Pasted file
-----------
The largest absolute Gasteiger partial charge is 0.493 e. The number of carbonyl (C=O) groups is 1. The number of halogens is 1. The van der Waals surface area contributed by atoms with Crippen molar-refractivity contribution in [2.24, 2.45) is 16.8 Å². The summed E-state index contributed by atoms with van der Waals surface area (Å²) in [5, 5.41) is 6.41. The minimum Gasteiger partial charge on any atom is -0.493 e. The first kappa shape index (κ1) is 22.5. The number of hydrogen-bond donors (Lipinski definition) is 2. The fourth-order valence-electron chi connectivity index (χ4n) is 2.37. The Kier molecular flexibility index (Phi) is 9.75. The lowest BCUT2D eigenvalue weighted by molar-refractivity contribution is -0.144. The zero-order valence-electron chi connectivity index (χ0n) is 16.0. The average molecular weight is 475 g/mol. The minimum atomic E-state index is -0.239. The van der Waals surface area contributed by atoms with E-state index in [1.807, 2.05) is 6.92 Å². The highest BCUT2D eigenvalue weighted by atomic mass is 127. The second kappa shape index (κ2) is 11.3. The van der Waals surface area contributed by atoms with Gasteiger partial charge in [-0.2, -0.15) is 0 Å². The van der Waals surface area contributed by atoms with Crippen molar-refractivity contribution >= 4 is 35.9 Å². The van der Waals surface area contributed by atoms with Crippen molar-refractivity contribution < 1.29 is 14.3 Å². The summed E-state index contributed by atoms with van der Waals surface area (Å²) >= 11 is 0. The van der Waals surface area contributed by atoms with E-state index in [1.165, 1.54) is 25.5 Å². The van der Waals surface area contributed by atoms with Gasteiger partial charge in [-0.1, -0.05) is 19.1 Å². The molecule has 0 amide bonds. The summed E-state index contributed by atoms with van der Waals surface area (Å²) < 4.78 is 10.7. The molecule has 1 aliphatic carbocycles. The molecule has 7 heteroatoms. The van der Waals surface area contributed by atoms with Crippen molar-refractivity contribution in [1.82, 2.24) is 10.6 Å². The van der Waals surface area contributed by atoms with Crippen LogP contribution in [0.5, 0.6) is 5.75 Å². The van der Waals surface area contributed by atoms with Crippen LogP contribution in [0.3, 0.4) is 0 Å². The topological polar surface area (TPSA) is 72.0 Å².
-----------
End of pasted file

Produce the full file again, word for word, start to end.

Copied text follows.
The largest absolute Gasteiger partial charge is 0.493 e. The number of carbonyl (C=O) groups is 1. The number of halogens is 1. The van der Waals surface area contributed by atoms with Crippen molar-refractivity contribution in [2.24, 2.45) is 16.8 Å². The summed E-state index contributed by atoms with van der Waals surface area (Å²) in [5, 5.41) is 6.41. The minimum Gasteiger partial charge on any atom is -0.493 e. The first kappa shape index (κ1) is 22.5. The number of hydrogen-bond donors (Lipinski definition) is 2. The fourth-order valence-electron chi connectivity index (χ4n) is 2.37. The Kier molecular flexibility index (Phi) is 9.75. The lowest BCUT2D eigenvalue weighted by molar-refractivity contribution is -0.144. The zero-order valence-electron chi connectivity index (χ0n) is 16.0. The average molecular weight is 475 g/mol. The minimum atomic E-state index is -0.239. The van der Waals surface area contributed by atoms with E-state index in [1.807, 2.05) is 6.92 Å². The highest BCUT2D eigenvalue weighted by atomic mass is 127. The second kappa shape index (κ2) is 11.3. The van der Waals surface area contributed by atoms with Gasteiger partial charge in [-0.2, -0.15) is 0 Å². The van der Waals surface area contributed by atoms with Crippen molar-refractivity contribution >= 4 is 35.9 Å². The van der Waals surface area contributed by atoms with Crippen molar-refractivity contribution < 1.29 is 14.3 Å². The summed E-state index contributed by atoms with van der Waals surface area (Å²) >= 11 is 0. The van der Waals surface area contributed by atoms with E-state index in [1.165, 1.54) is 25.5 Å². The van der Waals surface area contributed by atoms with Gasteiger partial charge in [-0.1, -0.05) is 19.1 Å². The molecule has 0 amide bonds. The summed E-state index contributed by atoms with van der Waals surface area (Å²) < 4.78 is 10.7. The molecule has 1 aliphatic carbocycles. The molecule has 7 heteroatoms. The van der Waals surface area contributed by atoms with Crippen molar-refractivity contribution in [1.82, 2.24) is 10.6 Å². The van der Waals surface area contributed by atoms with Crippen LogP contribution in [0.5, 0.6) is 5.75 Å². The van der Waals surface area contributed by atoms with Crippen LogP contribution in [0.3, 0.4) is 0 Å². The topological polar surface area (TPSA) is 72.0 Å².